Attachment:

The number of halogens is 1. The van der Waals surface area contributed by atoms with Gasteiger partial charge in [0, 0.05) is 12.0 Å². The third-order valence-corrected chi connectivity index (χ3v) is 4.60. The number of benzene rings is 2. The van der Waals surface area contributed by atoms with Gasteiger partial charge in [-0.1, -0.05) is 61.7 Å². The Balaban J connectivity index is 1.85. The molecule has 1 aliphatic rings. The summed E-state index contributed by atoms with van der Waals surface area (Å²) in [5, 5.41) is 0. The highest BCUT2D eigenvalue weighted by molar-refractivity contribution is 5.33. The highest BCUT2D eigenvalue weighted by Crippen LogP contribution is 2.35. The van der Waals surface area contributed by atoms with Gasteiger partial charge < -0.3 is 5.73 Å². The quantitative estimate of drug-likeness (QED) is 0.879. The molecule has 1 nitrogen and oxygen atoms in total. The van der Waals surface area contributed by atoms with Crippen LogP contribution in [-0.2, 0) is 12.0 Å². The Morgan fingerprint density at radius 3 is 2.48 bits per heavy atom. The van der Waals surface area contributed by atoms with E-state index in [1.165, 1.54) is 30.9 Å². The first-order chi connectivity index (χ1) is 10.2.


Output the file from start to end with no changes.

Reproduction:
The number of halogens is 1. The van der Waals surface area contributed by atoms with Gasteiger partial charge in [0, 0.05) is 12.0 Å². The third-order valence-corrected chi connectivity index (χ3v) is 4.60. The number of benzene rings is 2. The van der Waals surface area contributed by atoms with Gasteiger partial charge in [-0.1, -0.05) is 61.7 Å². The Balaban J connectivity index is 1.85. The molecule has 1 aliphatic rings. The summed E-state index contributed by atoms with van der Waals surface area (Å²) in [5, 5.41) is 0. The highest BCUT2D eigenvalue weighted by molar-refractivity contribution is 5.33. The highest BCUT2D eigenvalue weighted by Crippen LogP contribution is 2.35. The van der Waals surface area contributed by atoms with Gasteiger partial charge < -0.3 is 5.73 Å². The quantitative estimate of drug-likeness (QED) is 0.879. The molecule has 1 nitrogen and oxygen atoms in total. The van der Waals surface area contributed by atoms with Crippen LogP contribution in [-0.2, 0) is 12.0 Å². The Morgan fingerprint density at radius 3 is 2.48 bits per heavy atom. The van der Waals surface area contributed by atoms with E-state index in [1.165, 1.54) is 30.9 Å². The first-order chi connectivity index (χ1) is 10.2.